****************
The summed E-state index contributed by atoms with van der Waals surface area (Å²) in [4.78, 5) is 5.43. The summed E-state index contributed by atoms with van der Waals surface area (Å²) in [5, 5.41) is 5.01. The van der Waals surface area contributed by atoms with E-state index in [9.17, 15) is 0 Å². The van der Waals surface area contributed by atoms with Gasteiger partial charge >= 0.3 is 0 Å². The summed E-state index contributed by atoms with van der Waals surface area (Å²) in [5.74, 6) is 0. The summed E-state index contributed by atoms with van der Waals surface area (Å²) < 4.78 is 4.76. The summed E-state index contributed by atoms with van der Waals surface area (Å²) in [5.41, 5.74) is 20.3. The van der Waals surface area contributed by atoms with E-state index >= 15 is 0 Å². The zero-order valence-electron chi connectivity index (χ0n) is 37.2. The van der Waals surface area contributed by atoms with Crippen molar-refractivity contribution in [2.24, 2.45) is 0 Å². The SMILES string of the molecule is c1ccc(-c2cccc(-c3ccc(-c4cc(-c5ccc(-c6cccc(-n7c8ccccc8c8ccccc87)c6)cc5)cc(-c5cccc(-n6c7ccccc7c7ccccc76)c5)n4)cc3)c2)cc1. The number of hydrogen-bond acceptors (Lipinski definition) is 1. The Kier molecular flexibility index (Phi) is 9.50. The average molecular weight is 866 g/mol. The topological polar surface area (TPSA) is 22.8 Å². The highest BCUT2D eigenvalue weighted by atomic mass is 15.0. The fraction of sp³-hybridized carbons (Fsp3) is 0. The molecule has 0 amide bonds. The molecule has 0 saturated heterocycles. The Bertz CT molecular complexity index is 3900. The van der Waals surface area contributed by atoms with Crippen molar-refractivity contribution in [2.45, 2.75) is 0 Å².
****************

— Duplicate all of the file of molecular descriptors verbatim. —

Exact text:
The summed E-state index contributed by atoms with van der Waals surface area (Å²) in [4.78, 5) is 5.43. The summed E-state index contributed by atoms with van der Waals surface area (Å²) in [5, 5.41) is 5.01. The van der Waals surface area contributed by atoms with E-state index in [9.17, 15) is 0 Å². The van der Waals surface area contributed by atoms with Gasteiger partial charge >= 0.3 is 0 Å². The summed E-state index contributed by atoms with van der Waals surface area (Å²) in [5.74, 6) is 0. The summed E-state index contributed by atoms with van der Waals surface area (Å²) < 4.78 is 4.76. The summed E-state index contributed by atoms with van der Waals surface area (Å²) in [5.41, 5.74) is 20.3. The van der Waals surface area contributed by atoms with E-state index >= 15 is 0 Å². The zero-order valence-electron chi connectivity index (χ0n) is 37.2. The van der Waals surface area contributed by atoms with Crippen molar-refractivity contribution in [2.24, 2.45) is 0 Å². The SMILES string of the molecule is c1ccc(-c2cccc(-c3ccc(-c4cc(-c5ccc(-c6cccc(-n7c8ccccc8c8ccccc87)c6)cc5)cc(-c5cccc(-n6c7ccccc7c7ccccc76)c5)n4)cc3)c2)cc1. The number of hydrogen-bond acceptors (Lipinski definition) is 1. The Kier molecular flexibility index (Phi) is 9.50. The average molecular weight is 866 g/mol. The topological polar surface area (TPSA) is 22.8 Å². The highest BCUT2D eigenvalue weighted by atomic mass is 15.0. The fraction of sp³-hybridized carbons (Fsp3) is 0. The molecule has 0 amide bonds. The molecule has 0 saturated heterocycles. The Bertz CT molecular complexity index is 3900. The van der Waals surface area contributed by atoms with Crippen molar-refractivity contribution in [2.45, 2.75) is 0 Å².